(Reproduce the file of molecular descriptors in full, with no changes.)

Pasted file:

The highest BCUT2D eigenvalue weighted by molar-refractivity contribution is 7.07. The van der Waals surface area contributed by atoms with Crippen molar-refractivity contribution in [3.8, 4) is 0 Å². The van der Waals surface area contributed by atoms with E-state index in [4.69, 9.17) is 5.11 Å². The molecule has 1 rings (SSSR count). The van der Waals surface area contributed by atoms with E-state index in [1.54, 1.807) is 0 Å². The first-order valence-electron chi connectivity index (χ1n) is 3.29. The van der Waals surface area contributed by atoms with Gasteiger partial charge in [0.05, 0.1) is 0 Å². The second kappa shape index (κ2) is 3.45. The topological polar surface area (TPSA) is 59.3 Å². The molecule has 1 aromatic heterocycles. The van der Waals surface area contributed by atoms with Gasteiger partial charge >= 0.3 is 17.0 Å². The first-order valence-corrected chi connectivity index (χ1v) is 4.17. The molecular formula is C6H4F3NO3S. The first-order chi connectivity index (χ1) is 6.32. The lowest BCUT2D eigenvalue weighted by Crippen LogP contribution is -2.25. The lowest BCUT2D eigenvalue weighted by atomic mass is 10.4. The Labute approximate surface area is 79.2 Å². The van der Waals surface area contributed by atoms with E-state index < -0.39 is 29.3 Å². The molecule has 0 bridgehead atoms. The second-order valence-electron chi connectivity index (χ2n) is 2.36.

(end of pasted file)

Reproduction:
The highest BCUT2D eigenvalue weighted by molar-refractivity contribution is 7.07. The van der Waals surface area contributed by atoms with Crippen molar-refractivity contribution in [3.8, 4) is 0 Å². The van der Waals surface area contributed by atoms with E-state index in [4.69, 9.17) is 5.11 Å². The molecule has 1 rings (SSSR count). The van der Waals surface area contributed by atoms with E-state index in [1.54, 1.807) is 0 Å². The first-order valence-electron chi connectivity index (χ1n) is 3.29. The van der Waals surface area contributed by atoms with Gasteiger partial charge in [0.05, 0.1) is 0 Å². The second kappa shape index (κ2) is 3.45. The topological polar surface area (TPSA) is 59.3 Å². The molecule has 1 aromatic heterocycles. The van der Waals surface area contributed by atoms with Gasteiger partial charge >= 0.3 is 17.0 Å². The first-order valence-corrected chi connectivity index (χ1v) is 4.17. The molecular formula is C6H4F3NO3S. The first-order chi connectivity index (χ1) is 6.32. The lowest BCUT2D eigenvalue weighted by Crippen LogP contribution is -2.25. The lowest BCUT2D eigenvalue weighted by atomic mass is 10.4. The Labute approximate surface area is 79.2 Å². The van der Waals surface area contributed by atoms with E-state index < -0.39 is 29.3 Å². The molecule has 0 bridgehead atoms. The second-order valence-electron chi connectivity index (χ2n) is 2.36.